A pervasive sense of melancholy hangs like a black cloud over the head of 11-year-old Bhagya even as she tries to smile and says that she has no complaints in the world.
She is lean and small, with wide, expressive eyes and an easy smile, although unlike some other children of her age, she grips a ragged broom in her hands which she uses to sweep a postage-sized mud-floored verandah flanked by cinderblocks on one side and a large tree upon which her family’s shanty has been anchored at a makeshift colony of construction workers in Dasarahalli, just outside Bengaluru.
For Bhagya and 1,500 other children hailing from the 500 households in this colony, their world consists of narrow lanes, open sewer lanes and small, mud-walled shanties, many of which have been in existence for nearly 30 years, within which entire of families have dwelled while working on construction sites as labourers, moulders and tractor drivers.
“This is all we have ever known. Being construction labourers is how we earn our daily bread,” says 50-year-old Parvathamma, a grandmother of three, who looks a decade years older.
For many people in worker colonies such as these, the daily routine involves waking up early, collecting potable water from a pump in the locality, preparing a small breakfast and getting ready for the day. For adults, this involves the daily grind at a construction site, while for tweens and teenagers, it means staying on at the colony to look after younger siblings or going to a government school, where at least, they are entitled to a hot meal at lunchtime.
At another makeshift tent colony across the city in Horamavu, 32-year-old Swami prepares to go to a worksite where he is employed as a tractor driver. “I have some agricultural land in Ballari but I couldn’t make the farm run profitably, so I came to the city to work in construction,” he says. That was 12 years ago, and while Swami still has the farm in his home village, he nevertheless counts construction labour as his primary occupation.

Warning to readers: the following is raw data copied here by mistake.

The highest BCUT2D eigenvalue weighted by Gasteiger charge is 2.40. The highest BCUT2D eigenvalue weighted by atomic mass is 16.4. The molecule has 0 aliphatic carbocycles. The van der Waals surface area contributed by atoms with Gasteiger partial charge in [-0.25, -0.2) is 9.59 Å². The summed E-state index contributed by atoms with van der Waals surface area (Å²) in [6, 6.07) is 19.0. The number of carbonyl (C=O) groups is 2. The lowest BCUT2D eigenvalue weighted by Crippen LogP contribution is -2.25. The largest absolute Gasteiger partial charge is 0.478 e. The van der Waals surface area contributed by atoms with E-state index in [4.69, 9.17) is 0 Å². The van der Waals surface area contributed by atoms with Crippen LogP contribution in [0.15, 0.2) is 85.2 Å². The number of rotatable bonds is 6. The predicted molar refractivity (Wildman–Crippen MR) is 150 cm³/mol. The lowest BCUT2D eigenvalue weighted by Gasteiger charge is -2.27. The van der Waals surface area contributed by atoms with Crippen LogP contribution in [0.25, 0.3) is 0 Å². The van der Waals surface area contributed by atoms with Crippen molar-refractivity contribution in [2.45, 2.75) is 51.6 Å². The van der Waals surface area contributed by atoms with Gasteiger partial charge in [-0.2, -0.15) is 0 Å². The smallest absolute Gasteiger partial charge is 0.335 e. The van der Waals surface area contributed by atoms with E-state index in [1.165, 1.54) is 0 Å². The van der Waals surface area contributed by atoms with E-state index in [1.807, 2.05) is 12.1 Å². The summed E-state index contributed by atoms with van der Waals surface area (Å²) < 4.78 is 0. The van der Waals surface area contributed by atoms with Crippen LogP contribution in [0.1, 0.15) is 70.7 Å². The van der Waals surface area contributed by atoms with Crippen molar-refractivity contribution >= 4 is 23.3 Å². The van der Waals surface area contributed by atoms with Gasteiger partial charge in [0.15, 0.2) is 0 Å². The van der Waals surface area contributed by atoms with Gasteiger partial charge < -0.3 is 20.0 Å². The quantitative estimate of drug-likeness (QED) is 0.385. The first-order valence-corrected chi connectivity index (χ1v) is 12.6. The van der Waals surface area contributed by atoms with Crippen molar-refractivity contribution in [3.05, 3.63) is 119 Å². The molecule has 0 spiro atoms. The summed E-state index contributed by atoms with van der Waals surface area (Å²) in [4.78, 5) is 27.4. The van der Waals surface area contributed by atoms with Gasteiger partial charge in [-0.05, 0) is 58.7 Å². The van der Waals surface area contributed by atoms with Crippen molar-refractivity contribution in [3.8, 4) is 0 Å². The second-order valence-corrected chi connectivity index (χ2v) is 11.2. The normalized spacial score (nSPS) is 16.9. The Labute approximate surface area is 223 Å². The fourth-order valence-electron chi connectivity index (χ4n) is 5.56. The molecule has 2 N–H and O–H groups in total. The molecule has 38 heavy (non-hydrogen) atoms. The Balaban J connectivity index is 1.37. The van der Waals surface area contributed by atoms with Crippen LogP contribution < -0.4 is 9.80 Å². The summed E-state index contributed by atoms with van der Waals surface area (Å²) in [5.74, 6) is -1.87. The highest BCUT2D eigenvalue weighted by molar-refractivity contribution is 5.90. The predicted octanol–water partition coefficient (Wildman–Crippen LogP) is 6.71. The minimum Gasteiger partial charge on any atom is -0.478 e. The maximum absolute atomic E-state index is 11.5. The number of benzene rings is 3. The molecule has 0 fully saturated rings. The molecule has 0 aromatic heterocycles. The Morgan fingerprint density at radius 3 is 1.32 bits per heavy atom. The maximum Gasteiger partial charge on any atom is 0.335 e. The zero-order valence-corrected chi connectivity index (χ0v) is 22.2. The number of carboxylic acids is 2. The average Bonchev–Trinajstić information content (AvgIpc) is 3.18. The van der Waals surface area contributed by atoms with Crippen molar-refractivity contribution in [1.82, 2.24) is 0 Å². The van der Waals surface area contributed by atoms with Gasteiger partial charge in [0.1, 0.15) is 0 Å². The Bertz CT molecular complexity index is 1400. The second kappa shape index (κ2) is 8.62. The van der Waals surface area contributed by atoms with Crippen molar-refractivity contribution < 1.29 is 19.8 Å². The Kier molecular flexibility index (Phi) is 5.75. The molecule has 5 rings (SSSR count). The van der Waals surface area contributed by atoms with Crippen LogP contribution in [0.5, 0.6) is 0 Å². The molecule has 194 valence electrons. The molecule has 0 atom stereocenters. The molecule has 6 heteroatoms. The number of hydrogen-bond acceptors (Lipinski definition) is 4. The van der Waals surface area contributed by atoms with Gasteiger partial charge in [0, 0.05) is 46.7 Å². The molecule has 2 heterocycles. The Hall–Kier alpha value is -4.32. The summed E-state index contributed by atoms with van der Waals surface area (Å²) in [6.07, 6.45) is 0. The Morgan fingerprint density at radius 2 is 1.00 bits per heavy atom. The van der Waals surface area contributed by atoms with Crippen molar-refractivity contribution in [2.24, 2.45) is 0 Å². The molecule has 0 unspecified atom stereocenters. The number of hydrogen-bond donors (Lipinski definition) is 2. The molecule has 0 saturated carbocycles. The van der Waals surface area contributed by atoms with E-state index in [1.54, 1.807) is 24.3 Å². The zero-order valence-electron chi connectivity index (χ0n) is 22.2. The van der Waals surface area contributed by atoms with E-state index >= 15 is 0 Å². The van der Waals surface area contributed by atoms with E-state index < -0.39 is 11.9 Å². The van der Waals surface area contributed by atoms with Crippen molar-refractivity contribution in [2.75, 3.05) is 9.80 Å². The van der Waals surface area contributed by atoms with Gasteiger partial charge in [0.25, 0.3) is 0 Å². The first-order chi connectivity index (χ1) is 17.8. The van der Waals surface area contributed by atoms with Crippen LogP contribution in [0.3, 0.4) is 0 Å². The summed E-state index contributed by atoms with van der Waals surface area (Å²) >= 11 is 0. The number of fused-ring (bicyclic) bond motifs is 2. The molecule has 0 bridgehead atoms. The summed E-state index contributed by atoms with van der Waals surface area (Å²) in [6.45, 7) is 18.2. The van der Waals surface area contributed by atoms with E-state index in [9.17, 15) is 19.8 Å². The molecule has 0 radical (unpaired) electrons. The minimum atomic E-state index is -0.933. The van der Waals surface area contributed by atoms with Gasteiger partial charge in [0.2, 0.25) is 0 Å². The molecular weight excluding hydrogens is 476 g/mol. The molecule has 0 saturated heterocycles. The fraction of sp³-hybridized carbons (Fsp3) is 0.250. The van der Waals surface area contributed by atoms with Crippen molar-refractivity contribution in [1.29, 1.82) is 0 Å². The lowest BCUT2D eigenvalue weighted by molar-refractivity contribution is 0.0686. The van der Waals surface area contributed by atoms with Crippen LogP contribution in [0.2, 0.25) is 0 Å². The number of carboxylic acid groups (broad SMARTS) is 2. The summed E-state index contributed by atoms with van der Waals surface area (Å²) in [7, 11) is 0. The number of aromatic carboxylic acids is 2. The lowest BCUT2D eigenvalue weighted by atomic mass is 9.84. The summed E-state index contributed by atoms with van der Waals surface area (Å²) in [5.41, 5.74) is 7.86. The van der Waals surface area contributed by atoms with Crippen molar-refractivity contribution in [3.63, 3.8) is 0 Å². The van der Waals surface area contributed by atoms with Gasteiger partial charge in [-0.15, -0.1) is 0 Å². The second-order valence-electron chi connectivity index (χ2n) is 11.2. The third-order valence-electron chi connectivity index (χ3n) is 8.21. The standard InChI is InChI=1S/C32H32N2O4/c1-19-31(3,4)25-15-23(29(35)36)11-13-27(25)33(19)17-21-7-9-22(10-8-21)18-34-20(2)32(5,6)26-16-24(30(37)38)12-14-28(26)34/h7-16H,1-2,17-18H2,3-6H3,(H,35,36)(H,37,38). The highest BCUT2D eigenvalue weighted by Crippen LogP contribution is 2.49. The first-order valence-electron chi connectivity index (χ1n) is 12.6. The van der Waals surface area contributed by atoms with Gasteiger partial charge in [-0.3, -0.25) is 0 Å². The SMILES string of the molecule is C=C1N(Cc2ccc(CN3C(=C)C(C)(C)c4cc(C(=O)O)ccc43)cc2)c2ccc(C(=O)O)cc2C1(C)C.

Other colony residents, who revealed that they were from Yadgir district in the northeastern part of the state, which has been wracked by drought since 2011, recount similar tales of hardship.
All for food
Among them is Lakshmi, a young migrant mother who has lived in makeshift camps populated with ragged rows of blue-coloured tarpaulin tents for the last five years. When asked why she had uprooted her four children from the relatively safe environment of the village to live in unhygienic colonies, she answered: “There is no rain in our village. Our farms are in disarray. There was not enough for the family to eat.”
This rural gravitation towards urban frontiers, which the writer, P Sainath recently described to DH as the greatest human migration in India since the 1947 partition, is not a phenomenon borne out of some desire to integrate into city life but is instead viewed as a matter of necessity by rural populations who feel that this is one way to tap India’s economic progress, explained Divya Ravindranath, a researcher with the Indian Institute of Human Settlements, Bengaluru.
According to the 2018 Economic Survey by the government of India, the real estate and construction sector is set to add 15 million jobs over the next five years. Already the sector employs over 52 million people and is the second largest employment provider in the country, barring agriculture.
This connection between agriculture and construction is noteworthy because of the two sectors’ twin dependence on cheap, unskilled labour, explained Dr Sanghamitra Acharya, an anthropologist with Jawaharlal Nehru University, New Delhi and Director of the Indian Institute of Dalit Studies, who has studied migrant construction populations in northern India.
“Chronic poverty, deficit rainfall, an inability to farm, loss of land and other factors drive families from rural areas to cities where at least the construction industry welcomes them with open arms,” Sanghamitra Acharya told DH, adding, however, that this is not done without cost, as migrations often fragment families because men leave rural areas early to take up work in the city, followed by wives and children years later.
This fragmentation is at several levels, explained Saraswathi Padmanabhan, who runs a daycare centre for the children of construction labourers. “Children left behind in the village with grandparents grow up without parental guidance and become unruly, often abandoning education. While preschoolers brought to the city are left to grow wild by parents who are away working on construction sites eight hours a day,” she said.
According to Divya Ravindranath, the problem is enhanced by the fact that migrants are not only moving to cities “but once in cities, they are moving from neighbourhood to neighbourhood, following construction jobs wherever they go.”